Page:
Officials with a handful of local nonprofits aiming to assist those who struggle with drug and alcohol addiction by providing residential treatment let out a sigh of relief as they could finally receive some much needed support from both the county and federal governments.
The San Mateo County Board of Supervisors will vote Tuesday whether to allocate a total of $5 million to support treatment facilities struggling to maintain their properties or leases due in part to the area’s high cost of living.
Furthermore, after years of waiting, California received federal approval for its waiver to the Affordable Care Act that could allow some of these specialty treatment centers to draw Medi-Cal dollars for the first time.
For those who run Our Common Ground and Project 90, nonprofit providers with several facilities throughout the county, news of the multi-million dollar show of support is a comfort — particularly as timing is of the essence when it comes to treating those who struggle with substance abuse.
“We need this to stay in business, to serve and support clients,” said Ray Rosenthal, president emeritus of the OCG Board of Directors. “We cannot ignore the problem, this is something that’s not going away. Unfortunately, drug and alcohol abuse is just rampant.”
OCG and Project 90 have struggled to provide residential services in an attempt to break one’s addiction cycle through a sober living environment and therapy. But funding sources have dried up as many thought the ACA would kick in and assist. Exacerbated by an increasing population, rising cost of doing business in the Bay Area and Proposition 47 that reduced many drug crimes to misdemeanors, officials feared services would soon be lost if the county didn’t provide more support.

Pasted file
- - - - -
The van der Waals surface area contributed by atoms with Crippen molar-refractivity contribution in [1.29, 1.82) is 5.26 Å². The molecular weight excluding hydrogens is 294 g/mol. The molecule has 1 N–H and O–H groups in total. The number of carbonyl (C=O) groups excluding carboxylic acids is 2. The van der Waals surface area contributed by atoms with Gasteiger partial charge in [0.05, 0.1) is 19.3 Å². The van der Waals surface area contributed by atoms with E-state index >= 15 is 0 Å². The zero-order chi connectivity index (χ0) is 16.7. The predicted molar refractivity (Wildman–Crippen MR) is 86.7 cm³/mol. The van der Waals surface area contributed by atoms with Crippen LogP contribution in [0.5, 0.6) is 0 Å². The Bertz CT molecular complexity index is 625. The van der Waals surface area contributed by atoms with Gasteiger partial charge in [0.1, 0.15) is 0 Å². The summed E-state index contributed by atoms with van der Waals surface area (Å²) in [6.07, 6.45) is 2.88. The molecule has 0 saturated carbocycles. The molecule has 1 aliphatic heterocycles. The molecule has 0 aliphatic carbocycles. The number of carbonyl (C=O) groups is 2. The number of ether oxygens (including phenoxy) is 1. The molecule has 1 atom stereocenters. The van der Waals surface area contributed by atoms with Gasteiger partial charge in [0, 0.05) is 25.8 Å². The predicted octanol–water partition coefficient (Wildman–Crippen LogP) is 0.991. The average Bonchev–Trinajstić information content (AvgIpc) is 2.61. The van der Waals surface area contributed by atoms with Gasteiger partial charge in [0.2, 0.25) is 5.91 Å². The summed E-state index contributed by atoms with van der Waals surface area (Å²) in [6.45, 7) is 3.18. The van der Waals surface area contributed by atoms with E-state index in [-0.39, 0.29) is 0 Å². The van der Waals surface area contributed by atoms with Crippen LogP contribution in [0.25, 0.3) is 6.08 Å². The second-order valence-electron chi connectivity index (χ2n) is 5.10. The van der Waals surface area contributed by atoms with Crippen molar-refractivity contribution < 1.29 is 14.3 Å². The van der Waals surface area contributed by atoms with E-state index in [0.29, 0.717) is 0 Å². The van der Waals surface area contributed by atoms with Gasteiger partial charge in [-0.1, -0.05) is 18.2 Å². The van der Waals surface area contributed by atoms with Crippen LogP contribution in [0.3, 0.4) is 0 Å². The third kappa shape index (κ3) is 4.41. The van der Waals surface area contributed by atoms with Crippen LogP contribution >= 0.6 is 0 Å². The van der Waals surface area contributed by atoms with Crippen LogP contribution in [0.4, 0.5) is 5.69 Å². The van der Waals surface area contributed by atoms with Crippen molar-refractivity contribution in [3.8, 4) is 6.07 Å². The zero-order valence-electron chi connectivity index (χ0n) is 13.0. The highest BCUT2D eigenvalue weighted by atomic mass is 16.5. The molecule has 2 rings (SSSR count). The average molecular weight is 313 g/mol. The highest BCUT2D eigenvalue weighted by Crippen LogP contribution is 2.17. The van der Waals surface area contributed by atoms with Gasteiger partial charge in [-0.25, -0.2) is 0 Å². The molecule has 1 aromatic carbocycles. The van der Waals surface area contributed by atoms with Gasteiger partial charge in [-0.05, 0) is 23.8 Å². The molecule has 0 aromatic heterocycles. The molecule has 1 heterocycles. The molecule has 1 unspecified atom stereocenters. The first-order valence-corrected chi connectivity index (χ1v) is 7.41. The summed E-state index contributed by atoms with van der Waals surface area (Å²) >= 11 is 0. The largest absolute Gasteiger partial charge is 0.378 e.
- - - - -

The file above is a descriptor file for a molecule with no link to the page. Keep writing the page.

The Board of Supervisors had stayed a decision on how to assist until a comprehensive study of the local providers’ finances was completed, said Steve Kaplan, director of the county’s Department of Behavioral Health and Recovery Services.
“We did two things, one was to look at what the existing balances that were on any of the facilities that providers had mortgages on and then concurrently, try to get a sense of their overall financial stability,” Kaplan said. “As we expected, a number of them are pretty on the edge in terms of finances. So the strategy is to stabilize two things; one is the actual treatment capacity so none of the properties are lost, and then secondly, by doing so, improving the overall fiscal health of the organization.”
With the OCG board considering having to sell its Redwood City facility to make ends meet and Project 90 soon needing to relocate from its main intake building on Ninth Avenue in San Mateo, the county agreed to extend an emergency $1 million last month. Now, the additional $4 million — sourced from Measure A half-cent sales tax funds — will provide longer-term assistance in the form of a low-interest 30-year loan for providers to pay off mortgages and secure their vulnerable properties.
But with the extensive application process and funds from the ACA waiver not expected to trickle down for months, if not years, some worry the time lapse will result in more addicts being turned away.